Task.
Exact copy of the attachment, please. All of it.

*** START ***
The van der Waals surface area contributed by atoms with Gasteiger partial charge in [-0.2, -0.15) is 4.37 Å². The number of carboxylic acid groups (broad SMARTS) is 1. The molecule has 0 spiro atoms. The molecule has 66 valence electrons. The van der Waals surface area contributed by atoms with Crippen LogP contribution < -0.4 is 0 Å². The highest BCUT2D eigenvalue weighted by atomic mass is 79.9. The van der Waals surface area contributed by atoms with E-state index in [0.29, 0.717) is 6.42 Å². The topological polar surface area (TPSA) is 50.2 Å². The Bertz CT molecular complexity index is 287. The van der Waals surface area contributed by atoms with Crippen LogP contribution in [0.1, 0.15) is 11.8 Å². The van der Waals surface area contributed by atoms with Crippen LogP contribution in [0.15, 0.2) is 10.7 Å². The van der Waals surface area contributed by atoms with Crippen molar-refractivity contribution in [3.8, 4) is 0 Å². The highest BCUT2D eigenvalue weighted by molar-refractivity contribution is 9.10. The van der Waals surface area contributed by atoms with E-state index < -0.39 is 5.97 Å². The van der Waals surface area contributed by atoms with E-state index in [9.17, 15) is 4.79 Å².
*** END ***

The van der Waals surface area contributed by atoms with Gasteiger partial charge in [-0.2, -0.15) is 4.37 Å². The number of carboxylic acid groups (broad SMARTS) is 1. The molecule has 0 spiro atoms. The molecule has 66 valence electrons. The van der Waals surface area contributed by atoms with Crippen LogP contribution < -0.4 is 0 Å². The highest BCUT2D eigenvalue weighted by atomic mass is 79.9. The van der Waals surface area contributed by atoms with E-state index in [0.29, 0.717) is 6.42 Å². The topological polar surface area (TPSA) is 50.2 Å². The Bertz CT molecular complexity index is 287. The van der Waals surface area contributed by atoms with Crippen LogP contribution in [0.1, 0.15) is 11.8 Å². The van der Waals surface area contributed by atoms with Crippen LogP contribution in [0.15, 0.2) is 10.7 Å². The van der Waals surface area contributed by atoms with Crippen molar-refractivity contribution in [3.8, 4) is 0 Å². The highest BCUT2D eigenvalue weighted by molar-refractivity contribution is 9.10. The van der Waals surface area contributed by atoms with E-state index < -0.39 is 5.97 Å². The van der Waals surface area contributed by atoms with E-state index in [9.17, 15) is 4.79 Å².